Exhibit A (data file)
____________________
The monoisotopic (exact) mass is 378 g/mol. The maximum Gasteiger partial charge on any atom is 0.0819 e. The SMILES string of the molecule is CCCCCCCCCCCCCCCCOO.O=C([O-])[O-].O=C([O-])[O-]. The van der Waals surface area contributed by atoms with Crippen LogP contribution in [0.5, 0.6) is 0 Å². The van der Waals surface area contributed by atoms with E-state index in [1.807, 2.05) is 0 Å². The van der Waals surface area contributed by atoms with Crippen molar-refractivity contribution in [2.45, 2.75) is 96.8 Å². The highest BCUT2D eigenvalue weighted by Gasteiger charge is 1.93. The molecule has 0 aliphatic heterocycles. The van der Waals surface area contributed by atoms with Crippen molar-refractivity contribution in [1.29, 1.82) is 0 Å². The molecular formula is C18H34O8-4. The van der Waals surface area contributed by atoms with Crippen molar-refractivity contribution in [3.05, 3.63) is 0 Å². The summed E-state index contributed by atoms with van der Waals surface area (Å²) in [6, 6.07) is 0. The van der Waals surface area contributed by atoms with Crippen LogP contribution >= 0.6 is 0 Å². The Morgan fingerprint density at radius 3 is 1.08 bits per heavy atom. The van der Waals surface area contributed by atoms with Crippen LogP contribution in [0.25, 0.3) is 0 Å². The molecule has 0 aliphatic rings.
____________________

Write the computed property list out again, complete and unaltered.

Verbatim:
The monoisotopic (exact) mass is 378 g/mol. The maximum Gasteiger partial charge on any atom is 0.0819 e. The SMILES string of the molecule is CCCCCCCCCCCCCCCCOO.O=C([O-])[O-].O=C([O-])[O-]. The van der Waals surface area contributed by atoms with Crippen LogP contribution in [0.5, 0.6) is 0 Å². The van der Waals surface area contributed by atoms with E-state index in [1.807, 2.05) is 0 Å². The van der Waals surface area contributed by atoms with Crippen molar-refractivity contribution in [2.45, 2.75) is 96.8 Å². The highest BCUT2D eigenvalue weighted by Gasteiger charge is 1.93. The molecule has 0 aliphatic heterocycles. The van der Waals surface area contributed by atoms with Crippen molar-refractivity contribution in [1.29, 1.82) is 0 Å². The molecular formula is C18H34O8-4. The van der Waals surface area contributed by atoms with Crippen molar-refractivity contribution in [3.05, 3.63) is 0 Å². The summed E-state index contributed by atoms with van der Waals surface area (Å²) in [6, 6.07) is 0. The van der Waals surface area contributed by atoms with Crippen LogP contribution >= 0.6 is 0 Å². The Morgan fingerprint density at radius 3 is 1.08 bits per heavy atom. The van der Waals surface area contributed by atoms with Crippen LogP contribution in [0.25, 0.3) is 0 Å². The molecule has 0 aliphatic rings.